The Battle of 73 Easting: The Last Great Tank Battle Of The 20th Century

M1A1 Abrams main battle tanks during Operation Desert Storm, February 15, 1991. (Photo Credit: US Navy/PHC D.W. Holmes II)
M1A1 Abrams main battle tanks during Operation Desert Storm, February 15, 1991. (Photo Credit: US Navy/PHC D.W. Holmes II)

In 1991 the Gulf War set the stage for a large-scale tank battle that pit the US’ M1A1 Abrams main battle tank (MBT) and supporting vehicles against a numerically superior force. When US tanks found the bulk of Iraq’s armored vehicles sitting unprepared in the desert, the ensuing battle was a turkey shoot for the American vehicles. This dominating display of power over the mostly Russian-sourced tanks is often described as “the last great tank battle of the 20th century.”

Lieutenant General Herbert Raymond McMaster (now retired) played a major role in the Battle of 73 Easting. Recently, he served as the United States National Security Advisor, but back in 1991, McMaster was the captain in command of Eagle Troop, 2nd Squadron, 2nd Armored Cavalry Regiment (ACR).

Iraq invaded Kuwait in August of 1990 and placed a huge portion of the Western world’s oil supply in jeopardy, triggering the Gulf War. By mid-December, the 2nd ACR was already in Saudi Arabia preparing to fight.

Battle of 73 Easting

Battle of Easting 73 - Tank Battle
A US soldier on top of a tank that was destroyed during the Gulf War. (Photo Credit: Renee L. Sitler/U.S. Army)

Eagle Troop was comprised of nine M1A1 Abrams tanks and about 13 Bradley fighting vehicles. McMaster was commanding the lead tank.

While many of the tanks used by Iraqi forces were older designs, and their crews were poorly trained, US tankers were wary of the Iraqi Republican Guard. These elite troops were much better trained and operated much newer equipment and posed a real threat to Coalition forces.

On February 24 1991 US ground forces entered Iraq to the shock of Iraqi troops. At this point, Iraq’s forces had endured weeks of heavy bombardment and their fighting ability was severely reduced.

The 2nd ACR, and therefore Eagle Troop, as explained by McMaster, were tasked with moving ahead of the main force to establish the location of the enemy and clear the way for the bulk of US forces.

The battle was named after a UTM north-south coordinate line that served as a phase line to measure the progress of the attack.

As they made their way through the desert over the next few days, they made contact with a number of Republican Guard scouting parties. This essentially blinded the Iraqi forces, who were from then on unable to establish the location of US forces.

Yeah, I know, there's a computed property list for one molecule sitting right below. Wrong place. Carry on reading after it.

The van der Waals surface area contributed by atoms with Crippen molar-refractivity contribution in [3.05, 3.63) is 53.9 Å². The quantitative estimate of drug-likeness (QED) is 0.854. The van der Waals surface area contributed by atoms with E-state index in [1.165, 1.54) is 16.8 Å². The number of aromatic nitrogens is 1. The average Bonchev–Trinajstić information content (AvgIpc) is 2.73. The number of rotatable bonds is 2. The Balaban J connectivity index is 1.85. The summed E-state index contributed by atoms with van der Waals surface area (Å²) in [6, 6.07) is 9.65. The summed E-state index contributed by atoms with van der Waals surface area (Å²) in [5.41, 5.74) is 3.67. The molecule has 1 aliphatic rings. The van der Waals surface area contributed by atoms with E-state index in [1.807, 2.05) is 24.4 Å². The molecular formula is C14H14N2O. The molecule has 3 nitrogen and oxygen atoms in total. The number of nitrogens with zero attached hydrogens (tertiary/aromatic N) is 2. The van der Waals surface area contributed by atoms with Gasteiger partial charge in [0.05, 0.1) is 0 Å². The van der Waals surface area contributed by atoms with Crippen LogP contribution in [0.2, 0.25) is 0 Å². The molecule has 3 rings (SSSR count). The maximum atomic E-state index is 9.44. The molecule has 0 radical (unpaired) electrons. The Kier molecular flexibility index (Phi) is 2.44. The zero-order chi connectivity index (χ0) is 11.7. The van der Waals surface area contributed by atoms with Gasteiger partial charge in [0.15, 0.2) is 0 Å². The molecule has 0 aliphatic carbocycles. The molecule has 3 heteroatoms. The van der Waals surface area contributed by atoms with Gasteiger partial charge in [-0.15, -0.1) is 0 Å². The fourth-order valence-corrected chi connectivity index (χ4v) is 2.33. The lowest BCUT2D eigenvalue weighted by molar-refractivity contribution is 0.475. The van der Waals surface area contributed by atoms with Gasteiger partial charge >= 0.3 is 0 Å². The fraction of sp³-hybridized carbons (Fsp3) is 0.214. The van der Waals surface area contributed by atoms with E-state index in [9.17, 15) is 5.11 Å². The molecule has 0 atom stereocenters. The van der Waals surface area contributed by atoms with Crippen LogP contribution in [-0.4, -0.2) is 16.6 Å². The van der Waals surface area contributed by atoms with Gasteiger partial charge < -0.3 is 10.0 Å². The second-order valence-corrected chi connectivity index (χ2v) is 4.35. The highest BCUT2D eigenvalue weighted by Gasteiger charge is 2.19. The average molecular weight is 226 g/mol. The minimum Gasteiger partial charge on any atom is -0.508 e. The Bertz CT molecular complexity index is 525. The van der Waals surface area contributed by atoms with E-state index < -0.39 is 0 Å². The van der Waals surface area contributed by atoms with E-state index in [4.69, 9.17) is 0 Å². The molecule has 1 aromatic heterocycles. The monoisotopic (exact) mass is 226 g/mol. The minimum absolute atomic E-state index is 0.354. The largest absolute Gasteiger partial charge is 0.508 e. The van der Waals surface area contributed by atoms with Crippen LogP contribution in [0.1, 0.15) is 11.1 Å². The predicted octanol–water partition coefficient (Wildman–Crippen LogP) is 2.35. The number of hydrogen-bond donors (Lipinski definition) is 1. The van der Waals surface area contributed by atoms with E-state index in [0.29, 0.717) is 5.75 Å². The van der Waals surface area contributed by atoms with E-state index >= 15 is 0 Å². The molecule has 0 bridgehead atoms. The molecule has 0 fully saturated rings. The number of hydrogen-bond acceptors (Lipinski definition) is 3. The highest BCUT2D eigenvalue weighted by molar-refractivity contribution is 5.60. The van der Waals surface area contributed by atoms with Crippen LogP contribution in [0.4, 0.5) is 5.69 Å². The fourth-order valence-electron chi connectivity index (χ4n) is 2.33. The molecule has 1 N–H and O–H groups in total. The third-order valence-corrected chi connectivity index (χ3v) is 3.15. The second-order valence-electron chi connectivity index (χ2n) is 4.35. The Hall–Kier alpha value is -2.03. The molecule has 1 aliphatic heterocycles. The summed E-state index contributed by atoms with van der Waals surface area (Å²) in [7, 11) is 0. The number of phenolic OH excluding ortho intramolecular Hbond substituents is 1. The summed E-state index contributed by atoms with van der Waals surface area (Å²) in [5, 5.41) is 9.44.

The 2nd ACR’s powerful M1A1 Abrams were following close behind their Bradleys, which were equipped with thermal imaging sights to help cut through the low-visibility desert.

On the morning of the 26th of February, the 2nd ACR was instructed to now head east instead of northeast. Poor weather had limited aerial reconnaissance, and a sandstorm during the day ensured the enemy positions were not known.

As he pulled up onto a deceptive ridge in the desert, McMaster realized he had come across an entire division of dug-in Iraqi tanks. The commander of the vehicles had set up a good defensive position, with his tanks waiting for US forces to crest the ridge, at which point their exposed upper armor would make them easy pickings.

This idea was great on paper, but without any reconnaissance parties, the Iraqis were quite literally caught with their pants down. Falling back to his training, McMaster opened fire, instantly destroying an enemy tank. His tank’s second shot destroyed a second tank.

Within seconds, McMaster had destroyed two enemy tanks and was now joined by the other eight M1A1 Abrams in Eagle Troop. Together, they fired on the enemy with fury.

The Bradleys attacked the Iraqi tanks with their TOW missiles and scattered their troops with mortar and machine gun fire.

As McMaster’s tank headed towards the enemy the driver realized they had entered a minefield. Anti-personnel mines tickled the belly of the tank as it rolled forward, firing as it went.

The rapid advance of Eagle Troop stunned the Iraqi forces, who were quickly neutralized.

McMaster and his men reached the limit of their advance, but he was aware that the enemy may be about to mount a powerful counterattack with their remaining reserve forces.

Ignoring orders he pushed on, overwhelming the final Iraqi tanks until there was nothing left to shoot. A few small engagements occurred in the moments after the battle, but the work of the 2nd Squadron was done.


Battle of 73 Easting
An Iraqi Type 69 main battle tank burns after an attack by the 1st United Kingdom Armored Division during Operation Desert Storm. (Photo Credit: US Navy)

The entire battle had lasted just 23 minutes. In this time, 2nd Squadron had managed to destroy around fifty tanks, forty trucks, and twenty-five armored personnel carriers without taking any losses. The only noticeable damage caused by the enemy was to an M1A1 Abrams that had driven over a mine.

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After this one-sided battle, many Iraqi troops were ready to throw in the towel. US forces blasted appeals for the enemy’s surrender, to which hundreds responded. About 250 Iraqi soldiers surrendered to Eagle Troop alone.

Occurring just 9 years before the turn of the century, the Battle of 73 Easting is remembered for being the 20th century’s last great tank battle.

Jesse Beckett

Jesse Beckett is one of the authors writing for WAR HISTORY ONLINE